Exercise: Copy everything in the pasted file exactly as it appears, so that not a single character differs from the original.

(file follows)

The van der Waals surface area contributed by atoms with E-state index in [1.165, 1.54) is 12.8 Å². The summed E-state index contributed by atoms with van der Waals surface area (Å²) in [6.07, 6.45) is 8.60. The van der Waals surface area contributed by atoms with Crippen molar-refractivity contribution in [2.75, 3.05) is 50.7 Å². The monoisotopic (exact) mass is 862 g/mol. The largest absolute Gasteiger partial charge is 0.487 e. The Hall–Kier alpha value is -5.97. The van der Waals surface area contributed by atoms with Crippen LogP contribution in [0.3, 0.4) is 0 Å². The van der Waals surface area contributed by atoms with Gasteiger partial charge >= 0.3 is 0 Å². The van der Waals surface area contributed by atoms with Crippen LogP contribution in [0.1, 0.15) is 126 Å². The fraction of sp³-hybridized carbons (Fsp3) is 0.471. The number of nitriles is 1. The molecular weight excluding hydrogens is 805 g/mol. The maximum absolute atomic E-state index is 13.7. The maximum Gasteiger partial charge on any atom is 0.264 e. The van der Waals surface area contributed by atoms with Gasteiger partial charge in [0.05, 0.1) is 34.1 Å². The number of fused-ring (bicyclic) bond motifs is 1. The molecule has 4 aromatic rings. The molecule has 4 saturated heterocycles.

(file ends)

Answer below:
The van der Waals surface area contributed by atoms with E-state index in [1.165, 1.54) is 12.8 Å². The summed E-state index contributed by atoms with van der Waals surface area (Å²) in [6.07, 6.45) is 8.60. The van der Waals surface area contributed by atoms with Crippen molar-refractivity contribution in [2.75, 3.05) is 50.7 Å². The monoisotopic (exact) mass is 862 g/mol. The largest absolute Gasteiger partial charge is 0.487 e. The Hall–Kier alpha value is -5.97. The van der Waals surface area contributed by atoms with Crippen LogP contribution in [0.3, 0.4) is 0 Å². The van der Waals surface area contributed by atoms with Gasteiger partial charge >= 0.3 is 0 Å². The van der Waals surface area contributed by atoms with Crippen LogP contribution in [0.1, 0.15) is 126 Å². The fraction of sp³-hybridized carbons (Fsp3) is 0.471. The number of nitriles is 1. The molecular weight excluding hydrogens is 805 g/mol. The maximum absolute atomic E-state index is 13.7. The maximum Gasteiger partial charge on any atom is 0.264 e. The van der Waals surface area contributed by atoms with Gasteiger partial charge in [0.05, 0.1) is 34.1 Å². The number of fused-ring (bicyclic) bond motifs is 1. The molecule has 4 aromatic rings. The molecule has 4 saturated heterocycles.